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Reconciliation but No Resolution to Poland’s and Ukraine’s Memory War

Alejandro Perez-Reyes
Group of men standing in a cemetery at night
Lviv, Ukraine—January 11, 2023: Ukrainian President Vladimir Zelensky and Polish President Andrzej Duda visit Lychakiv Cemetery during their visit to Lviv.

On the eve of last month’s NATO summit in Vilnius, the presidents of Poland and Ukraine came together to try to resolve a long-simmering dispute: how to countenance and characterize the Volhynia massacres of 1943 to 1945, which Poland regards as genocide and Ukraine regards as the unfortunate actions of partisan groups against the Poles, with subsequent retaliatory killings of Ukrainian citizens. When Presidents Andrzej Duda and Volodymyr Zelensky placed commemorative candles in a Catholic cathedral during an ecumenical service in the western Ukrainian city of Lutsk, they continued a pattern of presidential interventions that, while highly symbolic, has failed to bring resolution to this memory war.

A Brief History of the Volhynia Massacres and Their Commemoration

While the present-day meaning of the Volhynia massacres remains hotly contested, historians generally concur on the details of the events themselves. Between 1943 and 1945, the Organization of Ukrainian Nationalists—Bandera faction (OUN-B) and the Ukrainian Partisan Army (UPA) organized the massacre of approximately 50,000–60,000 Poles in the Volhynia and Eastern Galicia regions, parts of the interwar Polish territories seized by the Soviet Union according to the terms of the Molotov-Ribbentrop Pact. The OUN and UPA aimed to make these ethnically heterogenous regions definitively Ukrainian and to “cleanse the entire revolutionary territory of the Polish population.” In response to this ethnic cleansing campaign, Poles retaliated against Ukrainian civilians, killing approximately 2,000 people.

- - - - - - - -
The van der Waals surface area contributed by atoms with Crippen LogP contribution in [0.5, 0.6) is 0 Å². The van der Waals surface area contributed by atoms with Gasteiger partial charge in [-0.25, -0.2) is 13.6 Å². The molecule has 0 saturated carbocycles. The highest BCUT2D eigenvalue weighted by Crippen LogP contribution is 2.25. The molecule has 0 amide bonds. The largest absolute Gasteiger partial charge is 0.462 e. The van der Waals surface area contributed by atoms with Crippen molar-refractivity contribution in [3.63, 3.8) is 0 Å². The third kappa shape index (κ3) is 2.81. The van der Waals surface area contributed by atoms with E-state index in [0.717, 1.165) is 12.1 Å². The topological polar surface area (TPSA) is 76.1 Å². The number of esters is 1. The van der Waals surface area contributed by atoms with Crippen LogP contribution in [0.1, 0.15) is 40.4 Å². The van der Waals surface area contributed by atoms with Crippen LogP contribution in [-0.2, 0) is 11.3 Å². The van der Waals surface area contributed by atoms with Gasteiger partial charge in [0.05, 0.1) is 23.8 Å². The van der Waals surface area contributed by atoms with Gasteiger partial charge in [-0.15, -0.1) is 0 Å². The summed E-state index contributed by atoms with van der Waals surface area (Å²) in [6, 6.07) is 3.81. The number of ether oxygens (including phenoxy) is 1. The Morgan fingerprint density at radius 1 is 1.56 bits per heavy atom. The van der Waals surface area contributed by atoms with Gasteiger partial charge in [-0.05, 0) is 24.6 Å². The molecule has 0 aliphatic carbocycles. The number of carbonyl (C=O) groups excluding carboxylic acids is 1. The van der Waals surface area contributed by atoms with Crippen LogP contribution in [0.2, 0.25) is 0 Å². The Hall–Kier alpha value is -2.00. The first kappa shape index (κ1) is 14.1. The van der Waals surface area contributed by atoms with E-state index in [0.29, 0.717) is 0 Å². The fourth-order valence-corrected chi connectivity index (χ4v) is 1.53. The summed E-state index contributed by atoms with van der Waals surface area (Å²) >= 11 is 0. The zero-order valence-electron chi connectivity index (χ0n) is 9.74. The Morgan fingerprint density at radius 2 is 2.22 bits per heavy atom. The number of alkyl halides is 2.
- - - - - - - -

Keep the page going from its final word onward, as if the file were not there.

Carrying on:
Presidents Duda and Zelensky are not the first leaders of their countries to try to reconcile strongly different national views over the violent incidents of this period. Twenty years ago, Presidents Kwaśniewski and Kuchma attended the unveiling of a commemorative monument in the Volhynia region and called for remembrance and reconciliation. In 2016, Ukrainian president Petro Poroshenko laid flowers and lit a candle at Warsaw’s monument to the victims of the Volhynia massacre[MP1], becoming the first Ukrainian official to visit the site. Unfortunately, this latest presidential attempt at reconciliation seems destined to meet the same fate as its predecessors owing to several crucial gaps in its proposed memory narrative.

Honor Victims Generally, Name No Perpetrators

The seeds for the downfall of this latest attempt at reconciliation lie in the very language the presidents used to describe the event. In parallel Twitter statements, they proclaimed: “Together we pay tribute to all the innocent victims of Volhynia! Memory unites us! Together we are stronger.” While the statement seems to project unity and agreement on this tragic past, it obscures the past more than resolves it. Similarly to how Soviet war memorials decentered the Jewishness of Holocaust victims through subsuming phrases such as “peaceful Soviet citizens,” the statement aims to strip the dead of their nationality and commemorate them as nationless victims. This is particularly problematic because Poles died in greater numbers than Ukrainians during the massacres and were killed as part of a deliberately organized ethnic cleansing campaign. Such attempts to achieve reconciliation by commemorating victims in a denationalized way cannot do justice to their memory.